Corporate Boards Gone Wild

Bloomberg Business Week, citing data compiled by Pearl Meyer & Partners, said that the typical director of a large corporation made $216,000 last year, up from $129,667 in 2003.

For some, total compensation, including cash payments, stock grants, and other perks, has climbed above seven figures. The highest-earning board member they found was Edward A. Kangas. His 2008 board pay: $1,314,418. That includes four directorships: Intuit, which pays him $374,888; Hovnanian Enterprises, $409,007; Tenet Healthcare, $404,046; and United Technologies, $126,477.

If he could change only one thing about corporate boards, author Gillespie said he would make it illegal for the CEO of a company to serve also as chairman. Sixty-one percent of Fortune 500 companies have a CEO who is also the chairman of the board.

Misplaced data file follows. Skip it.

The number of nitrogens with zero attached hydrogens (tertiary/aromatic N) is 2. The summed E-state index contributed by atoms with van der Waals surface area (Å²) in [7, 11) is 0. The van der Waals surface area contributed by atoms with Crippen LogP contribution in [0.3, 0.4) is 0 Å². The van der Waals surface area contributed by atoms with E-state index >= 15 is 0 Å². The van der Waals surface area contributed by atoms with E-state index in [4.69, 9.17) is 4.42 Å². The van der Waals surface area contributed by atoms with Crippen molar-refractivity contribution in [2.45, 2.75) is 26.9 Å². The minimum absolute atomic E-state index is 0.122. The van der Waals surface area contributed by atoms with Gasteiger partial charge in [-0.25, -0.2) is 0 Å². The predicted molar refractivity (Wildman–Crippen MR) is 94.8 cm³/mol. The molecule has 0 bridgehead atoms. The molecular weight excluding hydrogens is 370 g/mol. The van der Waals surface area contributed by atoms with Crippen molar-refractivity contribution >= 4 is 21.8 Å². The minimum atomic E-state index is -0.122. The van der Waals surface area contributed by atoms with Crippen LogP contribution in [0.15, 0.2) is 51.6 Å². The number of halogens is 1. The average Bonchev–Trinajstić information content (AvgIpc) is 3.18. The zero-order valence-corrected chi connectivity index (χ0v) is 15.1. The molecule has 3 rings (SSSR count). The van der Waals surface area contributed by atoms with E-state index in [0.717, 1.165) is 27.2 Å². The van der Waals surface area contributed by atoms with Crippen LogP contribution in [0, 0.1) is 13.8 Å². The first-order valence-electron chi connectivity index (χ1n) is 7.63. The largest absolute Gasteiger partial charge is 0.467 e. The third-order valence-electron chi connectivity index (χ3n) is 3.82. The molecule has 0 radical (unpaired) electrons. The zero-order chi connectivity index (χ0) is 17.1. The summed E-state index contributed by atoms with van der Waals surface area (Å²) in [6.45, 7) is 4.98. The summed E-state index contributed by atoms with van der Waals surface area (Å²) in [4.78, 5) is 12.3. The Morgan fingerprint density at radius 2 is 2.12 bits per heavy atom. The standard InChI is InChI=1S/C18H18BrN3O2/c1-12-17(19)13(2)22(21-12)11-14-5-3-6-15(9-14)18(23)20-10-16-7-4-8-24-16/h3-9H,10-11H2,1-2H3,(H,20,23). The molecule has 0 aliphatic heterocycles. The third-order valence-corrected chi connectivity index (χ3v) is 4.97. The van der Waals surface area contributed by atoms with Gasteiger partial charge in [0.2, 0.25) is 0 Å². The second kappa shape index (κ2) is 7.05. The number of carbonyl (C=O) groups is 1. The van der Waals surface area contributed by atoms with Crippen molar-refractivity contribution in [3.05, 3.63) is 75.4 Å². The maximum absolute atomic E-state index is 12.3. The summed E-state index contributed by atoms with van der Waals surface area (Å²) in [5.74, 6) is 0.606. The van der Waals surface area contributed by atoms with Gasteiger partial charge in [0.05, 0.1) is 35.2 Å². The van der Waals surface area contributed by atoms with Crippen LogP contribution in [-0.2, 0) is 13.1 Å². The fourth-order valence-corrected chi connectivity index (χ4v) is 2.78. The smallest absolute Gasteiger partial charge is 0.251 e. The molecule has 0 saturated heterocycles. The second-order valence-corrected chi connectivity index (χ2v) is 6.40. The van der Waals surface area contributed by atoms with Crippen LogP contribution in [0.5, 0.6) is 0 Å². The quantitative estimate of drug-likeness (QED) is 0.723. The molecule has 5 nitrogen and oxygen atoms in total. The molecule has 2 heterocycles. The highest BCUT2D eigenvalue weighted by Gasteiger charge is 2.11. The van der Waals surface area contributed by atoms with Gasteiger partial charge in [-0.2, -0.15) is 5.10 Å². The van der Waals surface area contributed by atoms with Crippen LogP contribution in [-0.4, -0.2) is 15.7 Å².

A version of the Senate's financial reform bill, currently being debated, would require companies to send out materials to investors explaining why their CEO is also the chairman. It is a first step, but hardly a meaningful one, said Gillespie.

"CEOs doubling as chairman of public companies should be banned, period," he said. "It shifts the power entirely to the executives. They need oversight, not a rubber stamp." ABC News' Charles Herman contributed to this report

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